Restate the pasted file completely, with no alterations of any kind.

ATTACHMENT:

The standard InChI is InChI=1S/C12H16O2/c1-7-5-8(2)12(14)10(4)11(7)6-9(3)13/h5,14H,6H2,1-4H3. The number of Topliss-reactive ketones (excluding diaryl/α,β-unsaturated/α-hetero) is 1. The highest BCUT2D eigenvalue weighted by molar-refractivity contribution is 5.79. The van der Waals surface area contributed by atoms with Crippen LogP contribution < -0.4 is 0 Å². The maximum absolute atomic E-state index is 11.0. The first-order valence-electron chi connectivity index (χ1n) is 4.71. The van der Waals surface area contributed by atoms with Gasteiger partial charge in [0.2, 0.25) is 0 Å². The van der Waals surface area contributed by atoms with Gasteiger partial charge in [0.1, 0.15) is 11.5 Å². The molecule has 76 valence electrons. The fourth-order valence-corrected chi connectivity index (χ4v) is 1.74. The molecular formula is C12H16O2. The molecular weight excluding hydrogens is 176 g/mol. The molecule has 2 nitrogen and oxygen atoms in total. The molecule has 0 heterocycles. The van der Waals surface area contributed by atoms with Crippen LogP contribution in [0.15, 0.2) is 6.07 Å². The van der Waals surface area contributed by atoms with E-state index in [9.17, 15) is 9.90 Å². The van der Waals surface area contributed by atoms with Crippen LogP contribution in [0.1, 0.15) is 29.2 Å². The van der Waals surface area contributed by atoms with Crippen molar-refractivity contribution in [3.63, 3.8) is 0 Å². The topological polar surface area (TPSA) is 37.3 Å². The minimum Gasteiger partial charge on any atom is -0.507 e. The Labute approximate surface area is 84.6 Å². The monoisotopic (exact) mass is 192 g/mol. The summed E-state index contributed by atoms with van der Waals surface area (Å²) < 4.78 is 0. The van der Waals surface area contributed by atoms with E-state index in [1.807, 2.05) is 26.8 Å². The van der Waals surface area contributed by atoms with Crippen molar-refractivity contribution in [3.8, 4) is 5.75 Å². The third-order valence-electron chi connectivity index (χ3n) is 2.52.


The standard InChI is InChI=1S/C12H16O2/c1-7-5-8(2)12(14)10(4)11(7)6-9(3)13/h5,14H,6H2,1-4H3. The number of Topliss-reactive ketones (excluding diaryl/α,β-unsaturated/α-hetero) is 1. The highest BCUT2D eigenvalue weighted by molar-refractivity contribution is 5.79. The van der Waals surface area contributed by atoms with Crippen LogP contribution < -0.4 is 0 Å². The maximum absolute atomic E-state index is 11.0. The first-order valence-electron chi connectivity index (χ1n) is 4.71. The van der Waals surface area contributed by atoms with Gasteiger partial charge in [0.2, 0.25) is 0 Å². The van der Waals surface area contributed by atoms with Gasteiger partial charge in [0.1, 0.15) is 11.5 Å². The molecule has 76 valence electrons. The fourth-order valence-corrected chi connectivity index (χ4v) is 1.74. The molecular formula is C12H16O2. The molecular weight excluding hydrogens is 176 g/mol. The molecule has 2 nitrogen and oxygen atoms in total. The molecule has 0 heterocycles. The van der Waals surface area contributed by atoms with Crippen LogP contribution in [0.15, 0.2) is 6.07 Å². The van der Waals surface area contributed by atoms with E-state index in [9.17, 15) is 9.90 Å². The van der Waals surface area contributed by atoms with Crippen LogP contribution in [0.1, 0.15) is 29.2 Å². The van der Waals surface area contributed by atoms with Crippen molar-refractivity contribution in [3.63, 3.8) is 0 Å². The topological polar surface area (TPSA) is 37.3 Å². The minimum Gasteiger partial charge on any atom is -0.507 e. The Labute approximate surface area is 84.6 Å². The monoisotopic (exact) mass is 192 g/mol. The summed E-state index contributed by atoms with van der Waals surface area (Å²) < 4.78 is 0. The van der Waals surface area contributed by atoms with E-state index in [1.807, 2.05) is 26.8 Å². The van der Waals surface area contributed by atoms with Crippen molar-refractivity contribution in [3.8, 4) is 5.75 Å². The third-order valence-electron chi connectivity index (χ3n) is 2.52.